The tricuspid valve separates the right upper chamber (atrium) and lower chamber (ventricle) of the heart. Diseases of the tricuspid valve frequently occur with other heart problems. Together, they can cause significant disability and reduced quality of life.
Specialists at the Frankel Cardiovascular Center collaborate to develop individualized treatment approaches for patients with co-occurring heart and valve conditions. With expert care, we relieve your symptoms and prevent future complications.
Tricuspid Valve Disease Care at the Frankel Cardiovascular Center
Patients choose our Comprehensive Heart Valve Program for our:
- Experience in valve repair and replacement: Our program has more nationally recognized heart valve experts than any other program in the U.S.
- Clinical trial participation: We participate in more trials than any heart valve program in Michigan.
- Custom procedures: Our multidisciplinary teams tailor treatment plans to meet each patients’ preferences and needs.
- Patient-focused team: Putting patients at the center of care is a core value at Frankel Cardiovascular Center.
Types of Tricuspid Valve Disease
There are two types of tricuspid valve disease:
- Regurgitation: The leaflets of the tricuspid valve do not close properly and blood leaks backward into the right atrium.
- Stenosis: The leaflets become thick and the valve opening narrows, restricting blood flow.
Tricuspid valve disease may also be congenital (present at birth). Tricuspid atresia is a condition in which a child is born with a solid piece of tissue in place of a valve. It occurs in about one in 10,000 births. In Ebstein anomaly, the valve sits lower in the ventricle. It occurs in about 1 in 200,000 births.
Causes of Tricuspid Valve Disease
Tricuspid valve disease can be caused by:
- Dilated right ventricle: When the right ventricle dilates (expands), the tricuspid valve’s ringlike base stretches out and the leaflets don’t close. Examples of conditions that cause dilated right ventricle include heart failure, mitral valve disease and coronary artery disease.
- Infections: Rheumatic fever and infective endocarditis (an infection of the heart lining that can also involve the valves) can damage the leaflets of the tricuspid valve. These diseases can also damage the aortic and mitral valves.
- Pulmonary hypertension: This is an increase in blood pressure in the lungs. Pulmonary hypertension can lead to increased pressure in the right ventricle and subsequent damage to the tricuspid valve.
Symptoms of Tricuspid Valve Disease
Tricuspid valve disease may go unnoticed for a long period of time. But as the disease advances, patients may develop symptoms, including:
- Fatigue, a feeling of having no energy
- Irregular heartbeat
- Pulsing sensation in the neck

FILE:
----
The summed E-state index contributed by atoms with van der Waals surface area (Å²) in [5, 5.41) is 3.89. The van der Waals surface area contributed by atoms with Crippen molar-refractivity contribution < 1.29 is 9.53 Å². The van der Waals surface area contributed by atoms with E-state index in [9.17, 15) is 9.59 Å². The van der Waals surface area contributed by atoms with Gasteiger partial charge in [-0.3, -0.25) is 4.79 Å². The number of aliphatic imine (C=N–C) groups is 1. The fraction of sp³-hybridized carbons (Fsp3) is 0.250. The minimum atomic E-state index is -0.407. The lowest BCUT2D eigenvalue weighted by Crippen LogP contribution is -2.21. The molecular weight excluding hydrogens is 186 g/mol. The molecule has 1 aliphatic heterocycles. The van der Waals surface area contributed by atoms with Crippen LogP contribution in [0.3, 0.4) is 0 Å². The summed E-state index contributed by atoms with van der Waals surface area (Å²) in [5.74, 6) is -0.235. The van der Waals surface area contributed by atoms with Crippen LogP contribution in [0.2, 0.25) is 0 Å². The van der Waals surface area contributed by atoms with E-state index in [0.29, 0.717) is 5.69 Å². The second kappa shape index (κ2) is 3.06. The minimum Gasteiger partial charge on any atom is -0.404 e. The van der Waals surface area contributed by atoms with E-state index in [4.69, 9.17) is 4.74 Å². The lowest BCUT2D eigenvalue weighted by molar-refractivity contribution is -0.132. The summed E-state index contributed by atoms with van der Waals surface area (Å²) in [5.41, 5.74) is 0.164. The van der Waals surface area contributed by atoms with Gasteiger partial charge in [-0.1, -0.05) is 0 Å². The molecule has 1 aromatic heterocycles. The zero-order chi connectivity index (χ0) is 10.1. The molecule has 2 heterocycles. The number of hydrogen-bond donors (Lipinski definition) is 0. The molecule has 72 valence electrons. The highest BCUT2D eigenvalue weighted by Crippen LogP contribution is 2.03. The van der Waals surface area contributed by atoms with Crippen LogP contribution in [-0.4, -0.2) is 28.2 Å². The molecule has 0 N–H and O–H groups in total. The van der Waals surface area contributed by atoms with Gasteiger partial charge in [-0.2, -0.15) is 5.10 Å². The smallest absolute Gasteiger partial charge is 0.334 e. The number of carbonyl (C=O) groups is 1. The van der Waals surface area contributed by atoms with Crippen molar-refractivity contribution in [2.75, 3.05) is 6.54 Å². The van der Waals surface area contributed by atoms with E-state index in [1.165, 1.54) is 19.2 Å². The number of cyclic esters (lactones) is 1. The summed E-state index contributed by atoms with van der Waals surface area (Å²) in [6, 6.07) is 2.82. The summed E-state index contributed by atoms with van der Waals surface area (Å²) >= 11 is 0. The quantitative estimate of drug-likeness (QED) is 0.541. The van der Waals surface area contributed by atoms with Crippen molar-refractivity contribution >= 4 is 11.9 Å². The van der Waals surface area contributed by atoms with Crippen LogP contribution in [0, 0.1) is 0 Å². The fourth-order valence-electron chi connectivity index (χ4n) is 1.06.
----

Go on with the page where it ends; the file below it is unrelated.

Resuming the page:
- Shortness of breath
- Swelling in the legs or abdomen
Diagnosing Tricuspid Valve Disease
When listening to your heart, your doctor may hear a heart murmur as the first sign of tricuspid valve disease. This characteristic whooshing sound is turbulent blood flowing through the valve.
To confirm the diagnosis, your doctor orders an echocardiogram. This test uses ultrasound waves to produce a video of the heart pumping and valves opening and closing. The ultrasound probe may be placed on your chest (transthoracic) or guided down your throat (transesophageal) for a better view. Find out more about cardiovascular diagnostics, including echocardiography.
Treating Tricuspid Valve Disease
Our doctors can often repair a leaking tricuspid valve by reshaping the leaflets or stabilizing the base with a synthetic ring. In patients with tricuspid stenosis, the valve is usually replaced with a mechanical or biological tissue valve.
The traditional approach to treating tricuspid valve disease is open-heart surgery or minimally invasive surgery (thoracotomy). But less invasive techniques are emerging. With these approaches, you spend much less time in the hospital, have less pain and recover faster.
The Frankel Cardiovascular Center participates in several clinical trials to offer patients as many options as possible and improve outcomes. These trials use a transcatheter approachin which the doctor inserts a catheter (thin tube) into a blood vessel in the groin and guides it to the heart. Current trials use transcatheter procedures to repair and replace the tricuspid valve.
Tricuspid Valve Treatment Combined with Other Heart Procedures
Because tricuspid valve disease frequently occurs along with other heart or valve conditions, doctors often combine treatments. For example, doctors may perform procedures to treat coronary artery disease, atrial fibrillation and cardiomyopathy along with tricuspid valve repair or replacement.
People with mitral valve disease often develop tricuspid valve disease. To avoid a second surgery, our doctors may proactively repair a tricuspid valve while repairing a mitral valve.
Make an Appointment
Physicians: To refer a patient, call M-Line at 800-962-3555.